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Catherine Seavitt Nordenson, “Coastline: Design for Resilience and the Invention of a Landscape Lexicon”

February 15, 2016 @ 5:00 pm - 6:00 pm

catherine seavitt nordenson portrait

Catherine Seavitt Nordenson, spring 2016 Nadine Carter Russell Endowed Chair, will lecture at the LSU College of Art & Design in the LSU Design Building Auditorium, room 103, at 5 p.m. on Monday, February 15, 2016.

Nordenson’s Nadine Carter Russell Chair endowed lecture is titled, “COASTLINE: Design for Resilience and the Invention of a Landscape Lexicon.” Read more about Nordenson’s residency as Nadine Carter Russell Chair here.

Nordenson is an associate professor at City College of New York and principal of Catherine Seavitt Studio. Her academic and professional research and writing of the last eight years has been particularly focused on the adaptive design responses to climate change, particularly sea-level rise. Since the receipt of the 2007 Latrobe Prize, a research grant awarded by the Fellows of the American Institute of Architects, to Nordenson, Guy Nordenson, and Adam Yarinsky, she has been investigating both the probability of more frequent storms and the consequences of sea level rise in the New York region, proposing adaptive “soft infrastructure” design solutions to mitigate flooding and reduce wave energy and wind fetch, as well as examining the ecological consequences within coastal estuarine systems. Her research is also focused on how these adaptive responses might contribute to place-making, transforming the public waterfront.

The Latrobe research was published in the book, On the Water: Palisade Bay (Hatje Cantz Verlag, 2010), the catalyst for the 2010 exhibition at the Museum of Modern Art, Rising Currents: Projects for New York’s Waterfront. Nordenson and team have continued this work with a study of land-building strategies to counter the disappearing wetlands of the Mississippi Delta through the strategic placement of diversions along the course of the Mississippi River that would carry and deposit sediment at the Gulf Coast. This work was done collaboratively with the LSU Coastal Sustainability Studio, including faculty members Elizabeth Mossop, Jeff Carney, and others, as well as scientists Robert Twilley and Clinton Willson. This work was exhibited at the 12th International Architecture Exhibition at the Biennale di Venezia in 2010. In addition, Nordenson has proposed adaptive strategies for the Yangtze River Delta, developing the idea of the “open polder” for agricultural lands as a strategy for detaining and releasing flood waters. Most recently, she has completed a comprehensive set of resiliency strategies and designs for Jamaica Bay, New York, as the principal investigator at City College for the Rockefeller Foundation-funded research grant, “Structures of Coastal Resilience.”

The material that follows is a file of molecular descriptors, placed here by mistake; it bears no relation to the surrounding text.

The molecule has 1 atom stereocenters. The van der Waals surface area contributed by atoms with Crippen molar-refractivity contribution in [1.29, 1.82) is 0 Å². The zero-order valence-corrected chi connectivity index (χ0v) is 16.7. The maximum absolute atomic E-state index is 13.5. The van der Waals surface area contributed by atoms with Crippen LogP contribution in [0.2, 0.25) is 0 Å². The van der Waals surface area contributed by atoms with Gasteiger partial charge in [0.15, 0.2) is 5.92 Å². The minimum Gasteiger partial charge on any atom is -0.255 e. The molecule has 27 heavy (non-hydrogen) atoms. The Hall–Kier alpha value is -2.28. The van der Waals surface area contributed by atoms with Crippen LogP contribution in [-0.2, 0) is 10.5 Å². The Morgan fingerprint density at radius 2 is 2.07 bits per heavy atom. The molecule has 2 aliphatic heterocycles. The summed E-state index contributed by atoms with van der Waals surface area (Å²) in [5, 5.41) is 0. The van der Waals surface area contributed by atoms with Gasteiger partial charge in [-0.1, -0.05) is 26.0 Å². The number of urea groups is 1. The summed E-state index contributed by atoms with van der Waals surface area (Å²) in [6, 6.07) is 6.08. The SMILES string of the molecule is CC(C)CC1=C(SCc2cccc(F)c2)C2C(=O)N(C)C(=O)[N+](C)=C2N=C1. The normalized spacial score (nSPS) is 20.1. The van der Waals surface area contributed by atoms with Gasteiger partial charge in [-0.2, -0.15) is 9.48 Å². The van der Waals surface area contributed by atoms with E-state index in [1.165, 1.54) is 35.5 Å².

Nordenson is one of two 2015–16 Nadine Carter Russell Endowed Chairs, a rotating residency shared among the four disciplines in the College of Art & Design—this year’s residency is with the LSU Robert Reich School of Landscape Architecture. Nordenson will serve as the spring 2016 Nadine Carter Russell Chair, and Owen Lang will serve as Nadine Carter Russell Chair in fall 2015.

Professionals who attend this lecture qualify for one hour of continuing education credit, thanks to the support of the Louisiana Chapter of the American Society of Landscape Architects,


February 15, 2016
5:00 pm - 6:00 pm
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LSU College of Art & Design


LSU College of Art & Design Auditorium
LSU Design Building, Room 103
Baton Rouge, LA 70803 United States
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